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President Francois Hollande called on Africans to take over the fight against extremism as he received a rapturous welcome Saturday in Mali, where a French-led offensive has driven back Islamist rebels from the north.
The French leader's whirlwind tour came as troops worked to secure Kidal, the last bastion of radicals who seized control of Mali's desert north last year after a coup, raising fears that an area larger than France could become a safe haven for Al-Qaeda-linked fighters.
In the fabled city of Timbuktu, thousands gathered in the central square, dancing to the beat of drums -- a forbidden activity during the extremists' 10-month occupation -- to welcome the French leader with shouts of "Vive la France! Long live Hollande!"
Hollande, whose surprise decision to intervene in Mali three weeks ago made him a hero in the former French colony, told the crowd France's mission was not finished but that African countries would soon have to take over.
"It's not over yet, it's going to take several weeks, but our goal is to pass the baton," he said.
"Our African friends will be able to do the job we've been doing until now."
Mali's interim president Dioncounda Traore, who joined hands with Hollande and raised them in a victory salute, thanked his counterpart for the French troops' "efficiency", which he said had allowed the north to be freed from "barbarity and obscurantism".
Hollande was offered a young camel as a gift of thanks as he toured the city.
"The women of Timbuktu will thank Francois Hollande forever," said 53-year-old Fanta Diarra Toure.
"We must tell him that he has cut down the tree but still has to tear up its roots."
Hollande and Traore visited Timbuktu's 700-year-old mud mosque of Djingareyber and the Ahmed Baba library for ancient manuscripts, both targeted by destructive Islamist militants.
"There's a real desire to annihilate. There's nothing left," Hollande told the mosque's imam as they visited two ancient saints' tombs that the extremists attacked with pickaxes in July, considering them idolatrous.
"We're going to rebuild them, Mr President," said Irina Bokova, the head of UNESCO, which is trying to assess the scale of the damage to Mali's ancient heritage, particularly in Timbuktu, a caravan town at the edge of the Sahara that rose to fame in the 14th century as a gold and salt trading hub.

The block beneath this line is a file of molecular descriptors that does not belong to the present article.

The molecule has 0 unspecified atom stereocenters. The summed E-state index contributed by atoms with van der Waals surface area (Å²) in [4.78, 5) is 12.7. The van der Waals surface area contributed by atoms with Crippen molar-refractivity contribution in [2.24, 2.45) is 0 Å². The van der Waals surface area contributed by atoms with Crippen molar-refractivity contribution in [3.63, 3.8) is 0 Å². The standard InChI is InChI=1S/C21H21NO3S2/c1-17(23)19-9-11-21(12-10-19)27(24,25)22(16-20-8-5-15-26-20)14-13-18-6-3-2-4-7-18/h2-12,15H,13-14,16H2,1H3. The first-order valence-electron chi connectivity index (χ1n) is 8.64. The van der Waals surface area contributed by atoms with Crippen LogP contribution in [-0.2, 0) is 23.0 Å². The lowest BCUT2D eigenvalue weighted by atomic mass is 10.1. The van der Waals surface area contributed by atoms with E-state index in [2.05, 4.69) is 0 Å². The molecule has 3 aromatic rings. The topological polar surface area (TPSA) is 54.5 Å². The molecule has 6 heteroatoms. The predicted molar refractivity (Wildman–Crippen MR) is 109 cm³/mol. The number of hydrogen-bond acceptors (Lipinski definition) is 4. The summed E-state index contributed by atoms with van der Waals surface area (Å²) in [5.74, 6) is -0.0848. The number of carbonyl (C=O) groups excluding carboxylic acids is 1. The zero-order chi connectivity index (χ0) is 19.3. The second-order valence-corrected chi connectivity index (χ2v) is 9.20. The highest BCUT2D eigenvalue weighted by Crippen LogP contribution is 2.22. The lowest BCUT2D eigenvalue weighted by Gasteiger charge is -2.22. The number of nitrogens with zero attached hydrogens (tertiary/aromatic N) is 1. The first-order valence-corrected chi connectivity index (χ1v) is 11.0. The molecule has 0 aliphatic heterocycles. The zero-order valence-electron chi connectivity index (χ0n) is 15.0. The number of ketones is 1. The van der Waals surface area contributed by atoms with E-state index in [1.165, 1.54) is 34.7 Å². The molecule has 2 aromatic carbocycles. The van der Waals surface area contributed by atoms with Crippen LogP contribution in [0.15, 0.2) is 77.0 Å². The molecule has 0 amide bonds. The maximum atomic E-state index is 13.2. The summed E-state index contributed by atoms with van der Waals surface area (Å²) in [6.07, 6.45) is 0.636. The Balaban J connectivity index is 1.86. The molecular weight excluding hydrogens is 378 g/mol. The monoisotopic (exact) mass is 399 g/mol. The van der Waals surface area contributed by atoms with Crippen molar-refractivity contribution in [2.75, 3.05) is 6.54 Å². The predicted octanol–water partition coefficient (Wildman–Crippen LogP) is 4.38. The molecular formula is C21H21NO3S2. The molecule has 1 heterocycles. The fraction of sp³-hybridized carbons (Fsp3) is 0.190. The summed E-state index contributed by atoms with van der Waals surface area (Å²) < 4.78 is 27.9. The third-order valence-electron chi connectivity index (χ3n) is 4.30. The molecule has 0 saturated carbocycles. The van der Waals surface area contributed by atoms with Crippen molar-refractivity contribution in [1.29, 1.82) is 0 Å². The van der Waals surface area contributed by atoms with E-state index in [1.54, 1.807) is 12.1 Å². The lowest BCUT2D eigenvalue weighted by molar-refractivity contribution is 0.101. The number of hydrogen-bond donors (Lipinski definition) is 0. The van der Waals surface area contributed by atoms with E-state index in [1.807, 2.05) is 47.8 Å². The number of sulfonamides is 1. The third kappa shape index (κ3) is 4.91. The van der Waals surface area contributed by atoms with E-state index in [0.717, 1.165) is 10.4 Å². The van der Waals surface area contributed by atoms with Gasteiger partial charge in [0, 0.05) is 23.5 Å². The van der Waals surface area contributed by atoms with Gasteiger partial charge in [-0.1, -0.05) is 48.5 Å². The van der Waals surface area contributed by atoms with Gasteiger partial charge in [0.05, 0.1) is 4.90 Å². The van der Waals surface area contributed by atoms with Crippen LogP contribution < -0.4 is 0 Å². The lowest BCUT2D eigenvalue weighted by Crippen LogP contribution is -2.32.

Hollande later travelled to the capital, Bamako, where he addressed a large crowd gathered at a monument commemorating Mali's independence from France.
"Terrorism has been pushed back, it has been chased away, but it has not been defeated yet," Hollande said.
-- Reprisal attacks --
With the rebels ousted from all major towns but Kidal, France is keen to hand over to nearly 8,000 African troops slowly being deployed, which the United Nations is considering turning into a formal UN peacekeeping force.
But there are warnings that Mali will need long-term help and fears that the Islamists will now wage a guerrilla campaign from the sparsely populated north.
The joy of citizens throwing off the yoke of brutal Islamist rule, under which they were denied music and television and threatened with whipping, dismemberment and execution, has been accompanied by a grim backlash against light-skinned citizens seen as supporters of the extremists.
Rights groups have reported summary executions by both the Malian army and the Islamists.
Human Rights Watch said Friday that Malian troops had shot at least 13 suspected Islamist supporters in Sevare and dumped them into wells. The Malian army has denied any crimes by its forces.
Mali's military was routed at the hands of rebel groups in the north, whose members are mostly light-skinned Tuaregs and Arabs, before the French army came to its aid.
With fears of reprisal attacks high, many Arabs and Tuaregs have fled.
In all, the crisis has caused some 377,000 people to flee their homes, including 150,000 who have sought refuge across Mali's borders, according to the United Nations.
Hollande called on all troops in Mali to show "exemplary" conduct and respect human rights, an appeal echoed by Traore.
"Don't let yourselves give in to excess, to vengeance, in the euphoria of your new-won freedom. I know I can count on you not to commit any abuses, not to settle any scores," the Malian leader told the crowd at Independence Square.
The French-led campaign has met little resistance, with many of the Islamists believed to have slipped into the desert hills around Kidal.
While largely supported by the French public, the intervention has not yet paid domestic political dividends for Hollande, failing to reverse a steep slide in his approval ratings as the economy struggles.